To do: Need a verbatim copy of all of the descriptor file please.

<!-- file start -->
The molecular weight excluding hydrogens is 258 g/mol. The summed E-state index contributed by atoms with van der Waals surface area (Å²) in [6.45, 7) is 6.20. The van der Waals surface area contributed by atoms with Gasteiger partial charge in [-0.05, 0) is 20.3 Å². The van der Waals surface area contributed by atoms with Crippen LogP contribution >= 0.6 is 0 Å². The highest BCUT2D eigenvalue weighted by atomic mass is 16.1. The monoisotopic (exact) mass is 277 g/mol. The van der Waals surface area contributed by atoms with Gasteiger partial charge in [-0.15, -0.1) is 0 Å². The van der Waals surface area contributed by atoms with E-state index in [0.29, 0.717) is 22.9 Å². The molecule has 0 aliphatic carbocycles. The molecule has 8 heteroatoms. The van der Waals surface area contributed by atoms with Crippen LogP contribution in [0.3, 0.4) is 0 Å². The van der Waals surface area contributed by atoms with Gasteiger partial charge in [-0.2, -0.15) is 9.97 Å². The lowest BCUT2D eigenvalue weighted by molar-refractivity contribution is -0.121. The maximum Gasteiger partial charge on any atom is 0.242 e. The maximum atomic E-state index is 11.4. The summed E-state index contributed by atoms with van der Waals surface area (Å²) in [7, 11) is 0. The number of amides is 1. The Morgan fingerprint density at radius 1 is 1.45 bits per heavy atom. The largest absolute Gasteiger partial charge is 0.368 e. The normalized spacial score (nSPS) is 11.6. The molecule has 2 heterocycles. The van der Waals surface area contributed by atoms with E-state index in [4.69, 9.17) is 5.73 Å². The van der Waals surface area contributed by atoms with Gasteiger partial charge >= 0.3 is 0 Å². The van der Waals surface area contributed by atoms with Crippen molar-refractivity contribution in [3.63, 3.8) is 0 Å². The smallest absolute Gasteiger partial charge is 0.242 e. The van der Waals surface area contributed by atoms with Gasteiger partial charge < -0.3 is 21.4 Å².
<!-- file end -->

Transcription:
The molecular weight excluding hydrogens is 258 g/mol. The summed E-state index contributed by atoms with van der Waals surface area (Å²) in [6.45, 7) is 6.20. The van der Waals surface area contributed by atoms with Gasteiger partial charge in [-0.05, 0) is 20.3 Å². The van der Waals surface area contributed by atoms with Crippen LogP contribution >= 0.6 is 0 Å². The highest BCUT2D eigenvalue weighted by atomic mass is 16.1. The monoisotopic (exact) mass is 277 g/mol. The van der Waals surface area contributed by atoms with Gasteiger partial charge in [-0.15, -0.1) is 0 Å². The van der Waals surface area contributed by atoms with E-state index in [0.29, 0.717) is 22.9 Å². The molecule has 0 aliphatic carbocycles. The molecule has 8 heteroatoms. The van der Waals surface area contributed by atoms with Crippen LogP contribution in [0.3, 0.4) is 0 Å². The van der Waals surface area contributed by atoms with Gasteiger partial charge in [-0.2, -0.15) is 9.97 Å². The lowest BCUT2D eigenvalue weighted by molar-refractivity contribution is -0.121. The maximum Gasteiger partial charge on any atom is 0.242 e. The maximum atomic E-state index is 11.4. The summed E-state index contributed by atoms with van der Waals surface area (Å²) in [7, 11) is 0. The number of amides is 1. The Morgan fingerprint density at radius 1 is 1.45 bits per heavy atom. The largest absolute Gasteiger partial charge is 0.368 e. The normalized spacial score (nSPS) is 11.6. The molecule has 2 heterocycles. The van der Waals surface area contributed by atoms with E-state index in [4.69, 9.17) is 5.73 Å². The van der Waals surface area contributed by atoms with Gasteiger partial charge >= 0.3 is 0 Å². The van der Waals surface area contributed by atoms with Crippen molar-refractivity contribution in [3.63, 3.8) is 0 Å². The smallest absolute Gasteiger partial charge is 0.242 e. The van der Waals surface area contributed by atoms with Gasteiger partial charge < -0.3 is 21.4 Å².